Any person guilty of this offence is punishable with a fine not exceeding S$5,000.

For this offence, the defence of reasonable conduct applies as well. There is also an additional defence under Section 4(3)(a) if the accused can prove that he had no reason to believe that the Offending Actions would be heard, seen or otherwise perceived by the victim.

 

Section 5 – Fear Or Provocation Of Violence

 

Section 5 makes it an offence for any person to intentionally, by way of Offending Actions, cause another person (the victim) to be put in fear of, or provoked to use unlawful violence against another person, where there is a likelihood of it happening.

 

Any person guilty of this offence is punishable with a fine not exceeding S$5,000 or to imprisonment for a term not exceeding 12 months or to both.

 

Under this section, the defence of reasonable conduct also applies. The defence that the accused had no reason to believe that the Offending Actions would be heard, seen or otherwise perceived by the victim can be raised as a defence as well.

 

Section 6 – Threatening, abusing or insulting public servant or public service worker

 

Under this section, it is an offence for any person to use any indecent, threatening, abusive or insulting behaviour or make such communication against public servants or public service workers in relation to the performance of their duty. This section corresponds with Section 13D of the MOA but extends the protection to include public service workers such as public healthcare and transport workers.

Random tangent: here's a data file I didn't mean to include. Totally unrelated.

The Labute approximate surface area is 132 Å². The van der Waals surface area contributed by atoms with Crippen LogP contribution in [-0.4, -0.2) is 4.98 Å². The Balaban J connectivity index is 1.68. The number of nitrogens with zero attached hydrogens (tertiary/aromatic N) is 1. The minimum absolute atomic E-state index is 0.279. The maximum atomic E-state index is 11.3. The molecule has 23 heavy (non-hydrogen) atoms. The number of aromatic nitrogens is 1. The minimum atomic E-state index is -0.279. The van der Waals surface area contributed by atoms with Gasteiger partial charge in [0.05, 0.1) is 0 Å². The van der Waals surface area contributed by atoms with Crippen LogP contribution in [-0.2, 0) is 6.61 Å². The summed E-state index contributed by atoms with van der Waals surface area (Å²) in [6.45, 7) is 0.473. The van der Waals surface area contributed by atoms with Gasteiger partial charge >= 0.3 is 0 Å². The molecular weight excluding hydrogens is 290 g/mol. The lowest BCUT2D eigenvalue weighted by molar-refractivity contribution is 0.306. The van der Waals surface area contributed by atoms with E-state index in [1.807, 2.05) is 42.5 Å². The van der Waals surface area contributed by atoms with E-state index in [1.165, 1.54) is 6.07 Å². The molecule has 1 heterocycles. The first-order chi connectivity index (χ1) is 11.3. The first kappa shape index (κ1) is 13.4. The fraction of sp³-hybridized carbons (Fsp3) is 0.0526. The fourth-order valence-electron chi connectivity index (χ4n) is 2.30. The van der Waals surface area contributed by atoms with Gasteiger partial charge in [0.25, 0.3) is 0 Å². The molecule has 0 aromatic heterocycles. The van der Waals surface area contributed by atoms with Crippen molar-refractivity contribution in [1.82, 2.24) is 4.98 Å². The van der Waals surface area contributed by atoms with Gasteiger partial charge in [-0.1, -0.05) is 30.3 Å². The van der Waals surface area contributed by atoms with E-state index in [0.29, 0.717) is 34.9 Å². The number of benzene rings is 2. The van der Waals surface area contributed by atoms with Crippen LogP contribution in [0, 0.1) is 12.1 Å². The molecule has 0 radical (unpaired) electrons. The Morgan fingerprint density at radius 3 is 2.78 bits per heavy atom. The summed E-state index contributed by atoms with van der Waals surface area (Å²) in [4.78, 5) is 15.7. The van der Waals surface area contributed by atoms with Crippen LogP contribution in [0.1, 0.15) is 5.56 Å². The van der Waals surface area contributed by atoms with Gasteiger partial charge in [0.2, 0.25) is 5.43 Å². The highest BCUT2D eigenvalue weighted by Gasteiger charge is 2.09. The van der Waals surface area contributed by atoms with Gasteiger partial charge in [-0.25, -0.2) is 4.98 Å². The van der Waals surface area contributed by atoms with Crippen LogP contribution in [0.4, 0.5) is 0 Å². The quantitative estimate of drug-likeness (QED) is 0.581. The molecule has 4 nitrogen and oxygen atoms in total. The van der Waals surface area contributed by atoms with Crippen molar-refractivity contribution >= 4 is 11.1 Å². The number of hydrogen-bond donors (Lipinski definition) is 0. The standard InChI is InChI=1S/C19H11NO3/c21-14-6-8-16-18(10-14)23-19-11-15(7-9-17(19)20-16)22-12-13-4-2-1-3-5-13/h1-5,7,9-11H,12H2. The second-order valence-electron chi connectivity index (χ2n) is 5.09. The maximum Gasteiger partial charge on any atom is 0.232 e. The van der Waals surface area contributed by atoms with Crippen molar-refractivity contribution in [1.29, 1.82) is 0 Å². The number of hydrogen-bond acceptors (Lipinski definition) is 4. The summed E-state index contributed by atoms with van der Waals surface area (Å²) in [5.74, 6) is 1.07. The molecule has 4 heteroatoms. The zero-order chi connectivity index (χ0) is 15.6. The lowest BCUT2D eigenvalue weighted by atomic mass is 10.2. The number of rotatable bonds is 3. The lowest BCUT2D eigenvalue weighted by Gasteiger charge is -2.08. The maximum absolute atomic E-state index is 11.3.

For this offence, the accused must know or ought reasonably to know that the public servant or public service worker was acting in that capacity.

 

Any person guilty of this offence is punishable with a fine not exceeding S$5,000 or to imprisonment for a term not exceeding 12 months or to both.

 

Here, the defences applicable to Section 4 apply as well.

 

Section 7 – Unlawful Stalking

 

Section 7 introduces the new offence of unlawful stalking, which is defined to mean a ‘course of conduct involving acts or omissions with stalking that causes harassment, alarm or distress to the victim.’ For this offence, the accused must either have the intention or knowledge or ought reasonably to have the knowledge, that his conduct was likely to cause harassment, alarm or distress to the victim.

 

The section also cites a number of examples of unlawful stalking and provides illustrations for them. For instance, loitering outside the victim’s home, or sending the victim frequent and multiple messages or gifts when requested not to do so, can constitute an offence of unlawful stalking.

 

In determining whether harassment, alarm or distress is likely, the court has to consider a list of factors set out in this section. These factors include the duration and frequency of the conduct and the likely effects of the conduct on the victim’s safety, health and reputation.

 

Any person guilty of this offence is punishable with a fine not exceeding S$5,000 or to imprisonment for a term not exceeding 12 months or to both.